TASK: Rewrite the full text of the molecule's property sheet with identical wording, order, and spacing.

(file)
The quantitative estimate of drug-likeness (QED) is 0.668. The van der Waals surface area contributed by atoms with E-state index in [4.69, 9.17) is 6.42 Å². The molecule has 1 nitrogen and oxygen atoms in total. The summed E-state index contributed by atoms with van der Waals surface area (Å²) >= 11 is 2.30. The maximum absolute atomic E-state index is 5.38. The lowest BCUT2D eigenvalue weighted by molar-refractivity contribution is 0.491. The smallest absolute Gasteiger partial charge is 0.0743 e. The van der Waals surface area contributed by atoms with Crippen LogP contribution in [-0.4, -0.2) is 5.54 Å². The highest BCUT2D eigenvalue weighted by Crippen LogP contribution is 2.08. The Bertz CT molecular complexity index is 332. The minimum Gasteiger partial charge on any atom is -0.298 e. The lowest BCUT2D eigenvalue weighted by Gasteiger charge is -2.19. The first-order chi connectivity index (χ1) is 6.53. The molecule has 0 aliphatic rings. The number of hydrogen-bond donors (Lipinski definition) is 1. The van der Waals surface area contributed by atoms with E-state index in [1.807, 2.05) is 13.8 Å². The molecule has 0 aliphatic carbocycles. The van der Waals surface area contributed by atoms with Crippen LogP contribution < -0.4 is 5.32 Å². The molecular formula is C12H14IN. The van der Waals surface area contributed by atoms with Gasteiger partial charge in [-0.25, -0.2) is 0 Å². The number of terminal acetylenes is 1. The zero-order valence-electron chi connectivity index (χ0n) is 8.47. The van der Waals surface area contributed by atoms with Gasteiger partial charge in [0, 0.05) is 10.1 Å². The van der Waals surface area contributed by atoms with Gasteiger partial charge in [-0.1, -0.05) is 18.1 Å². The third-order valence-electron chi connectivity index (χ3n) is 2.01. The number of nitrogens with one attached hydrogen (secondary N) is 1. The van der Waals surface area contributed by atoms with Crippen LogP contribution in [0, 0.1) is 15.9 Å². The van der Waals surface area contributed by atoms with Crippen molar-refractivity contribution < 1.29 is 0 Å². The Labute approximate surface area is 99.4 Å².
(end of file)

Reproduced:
The quantitative estimate of drug-likeness (QED) is 0.668. The van der Waals surface area contributed by atoms with E-state index in [4.69, 9.17) is 6.42 Å². The molecule has 1 nitrogen and oxygen atoms in total. The summed E-state index contributed by atoms with van der Waals surface area (Å²) >= 11 is 2.30. The maximum absolute atomic E-state index is 5.38. The lowest BCUT2D eigenvalue weighted by molar-refractivity contribution is 0.491. The smallest absolute Gasteiger partial charge is 0.0743 e. The van der Waals surface area contributed by atoms with Crippen LogP contribution in [-0.4, -0.2) is 5.54 Å². The highest BCUT2D eigenvalue weighted by Crippen LogP contribution is 2.08. The Bertz CT molecular complexity index is 332. The minimum Gasteiger partial charge on any atom is -0.298 e. The lowest BCUT2D eigenvalue weighted by Gasteiger charge is -2.19. The first-order chi connectivity index (χ1) is 6.53. The molecule has 0 aliphatic rings. The number of hydrogen-bond donors (Lipinski definition) is 1. The van der Waals surface area contributed by atoms with E-state index in [1.807, 2.05) is 13.8 Å². The molecule has 0 aliphatic carbocycles. The van der Waals surface area contributed by atoms with Crippen LogP contribution < -0.4 is 5.32 Å². The molecular formula is C12H14IN. The van der Waals surface area contributed by atoms with Gasteiger partial charge in [-0.25, -0.2) is 0 Å². The number of terminal acetylenes is 1. The zero-order valence-electron chi connectivity index (χ0n) is 8.47. The van der Waals surface area contributed by atoms with Gasteiger partial charge in [0, 0.05) is 10.1 Å². The van der Waals surface area contributed by atoms with Gasteiger partial charge in [-0.1, -0.05) is 18.1 Å². The third-order valence-electron chi connectivity index (χ3n) is 2.01. The number of nitrogens with one attached hydrogen (secondary N) is 1. The van der Waals surface area contributed by atoms with Crippen LogP contribution in [0, 0.1) is 15.9 Å². The van der Waals surface area contributed by atoms with Crippen molar-refractivity contribution < 1.29 is 0 Å². The Labute approximate surface area is 99.4 Å².